Media and Entertainment Law Newsletter, April 2015

04/02/2015

Aereo’s Reach Limited in Fox v. Dish Network
by Matthew Chiarizio and Jason Bloom

Since the United States Supreme Court’s June 2014 ruling that Aereo’s system for transmitting over-the-air television broadcasts through the Internet violated copyright law, district court judges have begun defining the contours of the Supreme Court’s opinion. Most recently, in a long-running dispute between broadcaster Fox and satellite television provider Dish Network, the Central District of California became one of the first lower courts to interpret and apply the Aereo opinion. Conforming to Justice Breyer’s directions, U.S. District Judge Dolly M. Gee largely limited Aereo to the specific technology and system at issue in that case. While this recent ruling may help allay some fears for those concerned about Aereo’s potential impact on cloud computing and other DVR technology, the difficult problem of fitting new and rapidly evolving technologies into the framework of the 1976 Copyright Act continues to plague litigants, practitioners, and the judiciary. Thus, a closer evaluation of Fox v. Dish Network1 may prove instructive.

In Fox v. Dish Network, Fox leveled copyright infringement claims against Dish Network for several of Dish’s recent products and features, but most strongly argued that Aereo barred “DISH Anywhere,” a service that streams either live or recorded programming over the Internet from a customer’s home DVR to a computer or mobile device. Fox argued that DISH Anywhere was indistinguishable from Aereo’s now-defunct service because it involved a one-to-one transfer, streamed over the Internet, without proper authorization of the copyright holder.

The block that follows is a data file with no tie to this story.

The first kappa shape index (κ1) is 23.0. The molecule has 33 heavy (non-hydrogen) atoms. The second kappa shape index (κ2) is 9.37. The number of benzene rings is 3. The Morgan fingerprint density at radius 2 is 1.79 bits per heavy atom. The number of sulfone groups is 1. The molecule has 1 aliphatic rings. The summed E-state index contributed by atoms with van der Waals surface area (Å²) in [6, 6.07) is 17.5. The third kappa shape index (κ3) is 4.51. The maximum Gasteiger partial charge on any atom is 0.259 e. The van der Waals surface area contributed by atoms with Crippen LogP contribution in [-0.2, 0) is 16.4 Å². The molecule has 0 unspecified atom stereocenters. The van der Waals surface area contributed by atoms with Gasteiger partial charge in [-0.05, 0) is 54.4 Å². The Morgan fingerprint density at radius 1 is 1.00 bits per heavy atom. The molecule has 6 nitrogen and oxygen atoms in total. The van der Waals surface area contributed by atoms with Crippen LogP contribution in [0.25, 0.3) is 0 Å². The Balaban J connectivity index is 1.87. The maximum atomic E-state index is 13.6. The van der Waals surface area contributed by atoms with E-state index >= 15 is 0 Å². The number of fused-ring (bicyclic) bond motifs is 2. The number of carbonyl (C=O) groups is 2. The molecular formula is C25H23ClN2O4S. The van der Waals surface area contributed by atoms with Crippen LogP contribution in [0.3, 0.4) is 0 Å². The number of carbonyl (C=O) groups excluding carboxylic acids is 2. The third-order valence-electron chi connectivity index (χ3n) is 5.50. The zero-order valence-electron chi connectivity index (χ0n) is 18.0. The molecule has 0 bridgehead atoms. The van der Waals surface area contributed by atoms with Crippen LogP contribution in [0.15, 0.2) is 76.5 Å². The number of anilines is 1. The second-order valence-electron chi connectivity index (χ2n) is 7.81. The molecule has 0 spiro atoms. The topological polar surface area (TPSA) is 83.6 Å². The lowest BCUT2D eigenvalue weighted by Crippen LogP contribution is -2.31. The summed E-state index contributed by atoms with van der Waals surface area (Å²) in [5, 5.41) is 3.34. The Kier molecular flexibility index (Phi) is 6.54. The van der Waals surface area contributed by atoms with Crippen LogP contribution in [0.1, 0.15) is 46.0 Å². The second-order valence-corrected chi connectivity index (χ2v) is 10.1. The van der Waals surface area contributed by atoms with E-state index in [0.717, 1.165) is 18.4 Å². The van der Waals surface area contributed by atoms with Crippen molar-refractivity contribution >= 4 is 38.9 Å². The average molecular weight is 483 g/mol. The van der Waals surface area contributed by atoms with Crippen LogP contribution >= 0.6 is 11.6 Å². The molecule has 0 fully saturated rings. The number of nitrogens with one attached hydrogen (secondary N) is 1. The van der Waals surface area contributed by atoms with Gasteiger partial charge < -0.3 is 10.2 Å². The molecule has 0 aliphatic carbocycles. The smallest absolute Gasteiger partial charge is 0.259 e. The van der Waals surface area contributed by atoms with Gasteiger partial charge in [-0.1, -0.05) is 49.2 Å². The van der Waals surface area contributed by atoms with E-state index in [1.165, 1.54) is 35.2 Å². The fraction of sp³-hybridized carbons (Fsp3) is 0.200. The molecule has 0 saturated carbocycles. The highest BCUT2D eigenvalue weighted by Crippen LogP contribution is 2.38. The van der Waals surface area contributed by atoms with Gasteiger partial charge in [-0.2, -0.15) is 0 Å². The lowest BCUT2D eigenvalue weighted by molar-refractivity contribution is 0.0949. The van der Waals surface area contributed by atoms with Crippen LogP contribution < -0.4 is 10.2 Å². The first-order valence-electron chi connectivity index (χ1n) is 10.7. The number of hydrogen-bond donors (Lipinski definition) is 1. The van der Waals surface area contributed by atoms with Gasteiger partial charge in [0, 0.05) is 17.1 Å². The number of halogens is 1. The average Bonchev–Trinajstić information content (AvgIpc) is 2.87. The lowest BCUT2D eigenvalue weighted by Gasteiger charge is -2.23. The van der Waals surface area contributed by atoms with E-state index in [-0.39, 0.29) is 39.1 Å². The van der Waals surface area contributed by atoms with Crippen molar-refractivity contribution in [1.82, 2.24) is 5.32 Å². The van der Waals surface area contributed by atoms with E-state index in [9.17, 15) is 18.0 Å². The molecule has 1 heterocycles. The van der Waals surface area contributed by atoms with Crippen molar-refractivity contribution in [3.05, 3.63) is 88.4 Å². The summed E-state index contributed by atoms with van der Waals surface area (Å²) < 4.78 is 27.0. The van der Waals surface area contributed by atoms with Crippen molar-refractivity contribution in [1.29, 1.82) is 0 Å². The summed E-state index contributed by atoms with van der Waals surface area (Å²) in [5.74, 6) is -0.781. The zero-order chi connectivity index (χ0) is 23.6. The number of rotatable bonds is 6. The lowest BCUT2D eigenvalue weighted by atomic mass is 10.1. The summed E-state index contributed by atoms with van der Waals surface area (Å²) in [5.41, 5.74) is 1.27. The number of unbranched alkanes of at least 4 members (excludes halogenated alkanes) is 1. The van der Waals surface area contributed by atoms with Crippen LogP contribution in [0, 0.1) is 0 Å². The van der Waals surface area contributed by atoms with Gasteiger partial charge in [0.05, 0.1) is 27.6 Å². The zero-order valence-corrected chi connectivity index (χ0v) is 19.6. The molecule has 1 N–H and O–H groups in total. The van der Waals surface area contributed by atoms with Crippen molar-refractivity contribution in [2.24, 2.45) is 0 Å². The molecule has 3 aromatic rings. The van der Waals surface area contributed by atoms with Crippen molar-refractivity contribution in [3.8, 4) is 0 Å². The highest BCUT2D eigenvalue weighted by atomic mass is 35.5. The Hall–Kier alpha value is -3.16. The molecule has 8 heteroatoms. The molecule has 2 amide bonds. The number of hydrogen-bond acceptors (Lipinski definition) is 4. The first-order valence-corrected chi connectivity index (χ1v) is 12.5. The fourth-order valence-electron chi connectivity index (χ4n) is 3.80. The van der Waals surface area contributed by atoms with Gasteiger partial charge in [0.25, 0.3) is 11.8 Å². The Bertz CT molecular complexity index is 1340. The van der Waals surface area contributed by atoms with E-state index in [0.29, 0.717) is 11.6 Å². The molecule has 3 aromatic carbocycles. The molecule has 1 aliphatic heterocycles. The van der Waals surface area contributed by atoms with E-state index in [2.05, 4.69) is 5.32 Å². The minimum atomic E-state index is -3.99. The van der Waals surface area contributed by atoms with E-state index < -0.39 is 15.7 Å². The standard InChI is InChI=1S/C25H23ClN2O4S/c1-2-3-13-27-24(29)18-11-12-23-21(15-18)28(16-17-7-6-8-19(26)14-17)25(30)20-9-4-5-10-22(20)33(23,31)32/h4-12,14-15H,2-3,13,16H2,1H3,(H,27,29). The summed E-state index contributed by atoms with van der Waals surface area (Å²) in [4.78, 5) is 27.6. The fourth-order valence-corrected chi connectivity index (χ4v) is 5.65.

The district court disagreed, holding that DISH Anywhere, unlike the system in Aereo, does not perform shows or other content publicly, and therefore does not infringe Fox’s copyrights. The court distinguished DISH Anywhere from Aereo’s system on the basis that DISH Anywhere requires equipment inside the user’s home, unlike Aereo’s centralized operation. Further, and more importantly, DISH Anywhere users initially receive a licensed copy of the programming, unlike Aereo’s transmission of content captured from public signals.

The court also mentioned the volitional conduct requirement necessary to invoke direct liability for copyright infringement. The court noted that Aereo’s failure to specifically address the volitional conduct requirement should not be read as an abandonment of the long-standing rule adopted by every Court of Appeals to have considered the issue. The district court considered the many steps required by the end user to activate and use DISH Anywhere, then observed that no active human interaction at Dish Network was required to process any individual request. Because of this, the end user, not Dish Network, was the volitional actor for any potential direct infringement with regard to DISH Anywhere.

These distinctions convinced the court that the DISH Anywhere system at issue is not similar to a traditional cable company and does not publicly perform Fox’s copyrighted content. Accordingly, the district court followed the Supreme Court’s dicta in Aereo and declined to apply that opinion to “other novel issues . . . to which Congress has not plainly marked the course.” Until Congress decides to mark an appropriate course, courts must continue their sometimes-tortuous application of the 39-year-old U.S. Copyright Act to ever-evolving technologies, unfortunately leaving uncertainty for businesses seeking to develop and commercialize new technologies.  

For more information contact Laura Lee Prather at laura.prather@haynesboone.com or 512.867.8476 and Tom Williams at thomas.williams@haynesboone.com or 817.347.6625.

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1
 No. 2:12-cv-04529-DMG-SH (C.D. Cal. Jan. 20, 2015).

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